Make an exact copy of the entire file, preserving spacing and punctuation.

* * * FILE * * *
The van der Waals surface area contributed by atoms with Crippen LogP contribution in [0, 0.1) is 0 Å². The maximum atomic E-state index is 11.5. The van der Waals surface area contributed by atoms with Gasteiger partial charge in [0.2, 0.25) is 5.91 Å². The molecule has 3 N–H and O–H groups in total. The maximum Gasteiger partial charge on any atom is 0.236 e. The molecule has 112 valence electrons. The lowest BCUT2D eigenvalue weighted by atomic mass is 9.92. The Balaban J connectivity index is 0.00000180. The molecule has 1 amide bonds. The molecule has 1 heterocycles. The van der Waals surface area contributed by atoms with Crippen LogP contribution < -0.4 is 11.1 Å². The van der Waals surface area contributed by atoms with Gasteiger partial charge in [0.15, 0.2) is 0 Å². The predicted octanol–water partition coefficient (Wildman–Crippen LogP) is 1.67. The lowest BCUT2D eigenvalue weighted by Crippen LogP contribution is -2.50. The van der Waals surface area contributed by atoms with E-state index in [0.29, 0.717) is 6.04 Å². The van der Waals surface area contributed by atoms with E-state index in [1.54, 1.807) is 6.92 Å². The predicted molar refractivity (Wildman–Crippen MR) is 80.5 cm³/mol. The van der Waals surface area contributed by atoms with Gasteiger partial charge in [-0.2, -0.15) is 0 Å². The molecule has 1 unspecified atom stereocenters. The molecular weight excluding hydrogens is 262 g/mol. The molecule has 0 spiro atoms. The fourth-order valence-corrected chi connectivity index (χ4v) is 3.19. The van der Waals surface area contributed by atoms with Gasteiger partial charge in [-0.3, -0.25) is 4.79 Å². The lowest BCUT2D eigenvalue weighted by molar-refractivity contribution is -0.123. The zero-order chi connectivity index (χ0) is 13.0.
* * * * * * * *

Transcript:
The van der Waals surface area contributed by atoms with Crippen LogP contribution in [0, 0.1) is 0 Å². The maximum atomic E-state index is 11.5. The van der Waals surface area contributed by atoms with Gasteiger partial charge in [0.2, 0.25) is 5.91 Å². The molecule has 3 N–H and O–H groups in total. The maximum Gasteiger partial charge on any atom is 0.236 e. The molecule has 112 valence electrons. The lowest BCUT2D eigenvalue weighted by atomic mass is 9.92. The Balaban J connectivity index is 0.00000180. The molecule has 1 amide bonds. The molecule has 1 heterocycles. The van der Waals surface area contributed by atoms with Crippen LogP contribution < -0.4 is 11.1 Å². The van der Waals surface area contributed by atoms with Gasteiger partial charge in [0.15, 0.2) is 0 Å². The predicted octanol–water partition coefficient (Wildman–Crippen LogP) is 1.67. The lowest BCUT2D eigenvalue weighted by Crippen LogP contribution is -2.50. The van der Waals surface area contributed by atoms with E-state index in [0.29, 0.717) is 6.04 Å². The van der Waals surface area contributed by atoms with E-state index in [1.54, 1.807) is 6.92 Å². The predicted molar refractivity (Wildman–Crippen MR) is 80.5 cm³/mol. The van der Waals surface area contributed by atoms with Gasteiger partial charge in [-0.2, -0.15) is 0 Å². The molecule has 1 unspecified atom stereocenters. The molecular weight excluding hydrogens is 262 g/mol. The molecule has 0 spiro atoms. The fourth-order valence-corrected chi connectivity index (χ4v) is 3.19. The van der Waals surface area contributed by atoms with Gasteiger partial charge in [-0.3, -0.25) is 4.79 Å². The lowest BCUT2D eigenvalue weighted by molar-refractivity contribution is -0.123. The zero-order chi connectivity index (χ0) is 13.0.